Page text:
Solutions to Community Violence We Must Do Different

Solutions focused on reducing violence in communities are frequently influenced by implicit bias and focused on compliance and containment. With 2020 being the deadliest year for gun violence in two decades, it's time to address community violence differently.

June 7, 2022

| BY: Kristie Stutler and Asani Shakur

The Cycle of Implicit Bias

During the course of the day, our brains receive millions of bits of information to process.  There would be no possible way to do this efficiently were it not for our subconscious mind which sorts information into categories, creates associations, and fills in the gaps where we only receive partial information.  These three functions collude together to form “schemas” or frames for which our brains help us understand and navigate the world.  Since some information is filtered out, schemas equate to narratives or stories.

In her 2009 Ted Talk, Nigerian writer, Chimamanda Ngozi Adichie, discusses the danger of a single story.

She states, “When we show a people as one thing over and over that is what they become.” [4]

The Cycle of Implicit Bias illustrates how damaging racialized schemas (narrative or single stories) can be [3].  Not only do they lead to more structural and systemic inequities, but they exacerbate our already segregated communities, which fuels the cycle in perpetuity.  The problem with a single story is not only that it is incomplete, but that it drives bad policy and investment.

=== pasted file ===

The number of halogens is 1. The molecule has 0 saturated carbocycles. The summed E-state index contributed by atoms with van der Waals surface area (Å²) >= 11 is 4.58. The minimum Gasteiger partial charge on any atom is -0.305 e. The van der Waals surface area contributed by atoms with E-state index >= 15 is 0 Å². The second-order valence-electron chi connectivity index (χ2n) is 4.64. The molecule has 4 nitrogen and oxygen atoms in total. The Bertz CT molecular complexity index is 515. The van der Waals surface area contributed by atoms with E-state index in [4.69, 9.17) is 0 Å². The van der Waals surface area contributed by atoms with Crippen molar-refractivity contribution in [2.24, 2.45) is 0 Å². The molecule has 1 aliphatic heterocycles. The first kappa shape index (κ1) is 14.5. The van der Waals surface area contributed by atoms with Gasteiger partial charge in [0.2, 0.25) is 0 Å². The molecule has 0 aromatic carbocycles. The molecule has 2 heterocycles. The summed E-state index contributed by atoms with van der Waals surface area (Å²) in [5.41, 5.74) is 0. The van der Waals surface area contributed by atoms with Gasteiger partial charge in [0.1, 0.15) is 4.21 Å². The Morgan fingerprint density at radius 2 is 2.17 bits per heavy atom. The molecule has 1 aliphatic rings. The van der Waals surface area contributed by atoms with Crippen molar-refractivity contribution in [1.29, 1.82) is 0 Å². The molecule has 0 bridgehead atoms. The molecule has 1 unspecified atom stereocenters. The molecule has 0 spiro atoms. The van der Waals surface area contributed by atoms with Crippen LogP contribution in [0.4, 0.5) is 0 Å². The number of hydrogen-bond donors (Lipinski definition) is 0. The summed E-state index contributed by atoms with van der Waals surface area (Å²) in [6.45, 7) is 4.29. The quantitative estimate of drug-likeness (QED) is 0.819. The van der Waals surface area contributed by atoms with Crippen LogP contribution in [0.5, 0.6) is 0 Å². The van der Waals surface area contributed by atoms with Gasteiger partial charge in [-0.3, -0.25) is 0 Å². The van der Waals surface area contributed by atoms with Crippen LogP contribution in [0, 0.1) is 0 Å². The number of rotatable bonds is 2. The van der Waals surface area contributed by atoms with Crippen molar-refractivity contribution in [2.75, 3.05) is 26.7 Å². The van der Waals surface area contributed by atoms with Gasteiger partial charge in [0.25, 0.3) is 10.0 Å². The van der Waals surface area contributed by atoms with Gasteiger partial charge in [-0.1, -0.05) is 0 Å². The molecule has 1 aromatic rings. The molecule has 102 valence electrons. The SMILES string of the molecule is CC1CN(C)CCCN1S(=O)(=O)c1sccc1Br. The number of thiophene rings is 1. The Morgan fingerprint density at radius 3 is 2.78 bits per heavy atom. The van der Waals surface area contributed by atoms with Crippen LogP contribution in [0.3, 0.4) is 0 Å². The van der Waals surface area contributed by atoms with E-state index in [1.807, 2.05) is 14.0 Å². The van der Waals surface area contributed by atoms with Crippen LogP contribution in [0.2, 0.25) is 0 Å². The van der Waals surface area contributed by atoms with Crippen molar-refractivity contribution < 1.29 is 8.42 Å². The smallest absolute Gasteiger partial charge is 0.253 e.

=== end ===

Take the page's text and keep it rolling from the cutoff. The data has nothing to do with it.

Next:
Implicit Bias of Race and the Ineffective Solutions trying to Prevent Violence

What is the singular story about violence in low-wealth Black communities?  Look no further than the term “Black-on-Black Crime” for that answer.  The narrative perpetuated through this terminology connects violence to Blackness. Though comparative data for race and killing illuminates no significant difference when comparing white and Black victims and offenders.  In 2018, the Federal Bureau of Investigation reported that 81% of white victims were killed by white offenders, and 89% of Black victims were killed by Black offenders.  Figures for 2017 were almost identical 80% and 88% respectively. [1]

But this singular story, this one narrative, linking Blackness and violence, supports continued investment in the maintenance and expansion of programs and institutions geared toward compliance and containment… probation, parole, prisons, jails, and over-policing and little of the same to strategies that target root causes that lead to violence in the first place.

The single narrative linking Blackness and violence only supports investment in institutions meant to control and contain—not strategies targeting root causes that lead to violence in the first place.

Doing Different to Prevent Violence